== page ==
Environmental groups call on state to divest fossil fuel holdings

Rep. Kesha Ram, D-Burlington, joined climate activists at the Statehouse on Friday to call for fossil fuel divestment in the state's pension investment funds. Photo by John Herrick/VTDigger

Rep. Kesha Ram, D-Burlington, joined climate activists at the Statehouse on Friday to call for fossil fuel divestment in the state’s pension investment funds. Photo by John Herrick/VTDigger

The group 350vt.org and other citizen climate activists hosted a news conference at the Statehouse on Thursday to urge lawmakers to divest state pension holdings in fossil fuel companies.

Lawmakers have two proposals to divest the state’s pension funds from fossil fuels. H.271 and S.131 would require the Vermont Pension Investment Committee (VPIC) to divest from companies that extract, produce or refine fossil fuels.

“Vermont is investing in the fossil fuels that are at the root of climate change. At the same time, we are spending state dollars to combat it,” said Rep. Kesha Ram, D-Burlington, a sponsor of the House bill.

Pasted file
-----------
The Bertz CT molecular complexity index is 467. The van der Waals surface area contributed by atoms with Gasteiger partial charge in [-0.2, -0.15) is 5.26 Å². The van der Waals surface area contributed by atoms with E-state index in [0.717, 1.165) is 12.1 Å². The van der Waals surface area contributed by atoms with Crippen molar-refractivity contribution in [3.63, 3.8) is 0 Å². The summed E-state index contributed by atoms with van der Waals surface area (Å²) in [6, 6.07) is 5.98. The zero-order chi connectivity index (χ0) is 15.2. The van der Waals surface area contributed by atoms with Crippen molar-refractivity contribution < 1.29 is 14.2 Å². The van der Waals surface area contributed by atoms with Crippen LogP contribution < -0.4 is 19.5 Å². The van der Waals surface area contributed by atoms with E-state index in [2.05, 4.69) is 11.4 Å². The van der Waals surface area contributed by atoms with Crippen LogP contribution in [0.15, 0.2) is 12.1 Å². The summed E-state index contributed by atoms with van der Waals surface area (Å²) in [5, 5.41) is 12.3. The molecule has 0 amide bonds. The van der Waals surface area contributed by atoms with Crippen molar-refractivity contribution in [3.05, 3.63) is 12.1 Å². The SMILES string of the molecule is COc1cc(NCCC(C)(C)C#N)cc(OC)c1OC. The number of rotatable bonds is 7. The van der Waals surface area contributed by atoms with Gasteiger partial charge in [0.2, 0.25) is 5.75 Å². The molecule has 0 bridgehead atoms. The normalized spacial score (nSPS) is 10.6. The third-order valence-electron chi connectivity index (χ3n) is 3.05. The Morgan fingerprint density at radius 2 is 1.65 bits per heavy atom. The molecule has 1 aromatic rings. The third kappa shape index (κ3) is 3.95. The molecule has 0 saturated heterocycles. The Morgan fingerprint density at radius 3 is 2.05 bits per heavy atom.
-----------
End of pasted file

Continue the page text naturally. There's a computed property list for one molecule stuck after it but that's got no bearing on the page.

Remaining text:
Both bills are in their respective committees on Government Operations. The House bill has more than two dozen sponsors.

Vermont’s economy, including the skiing, maple syrup and agricultural industries, could be harmed by climate change, she said.

“So the question is not how we can afford to divest from fossil fuels, but how can we afford not to?” she said.

As of Dec. 31, the Vermont Pension Investment Committee, which manages the retirement funds for state employees and teachers, had about $3.6 billion in assets, according to the treasurer’s office.

About $88 million of the state’s pension holdings are invested in the energy sector, which includes coal, oil and gas companies, the treasurer’s office said.

State Treasurer Beth Pearce proposed offering a fossil-free mutual fund investment option for state employees. The Vermont State Employees’ Retirement System Board of Trustees approved the plan this month, Pearce’s office said.

John Herrick

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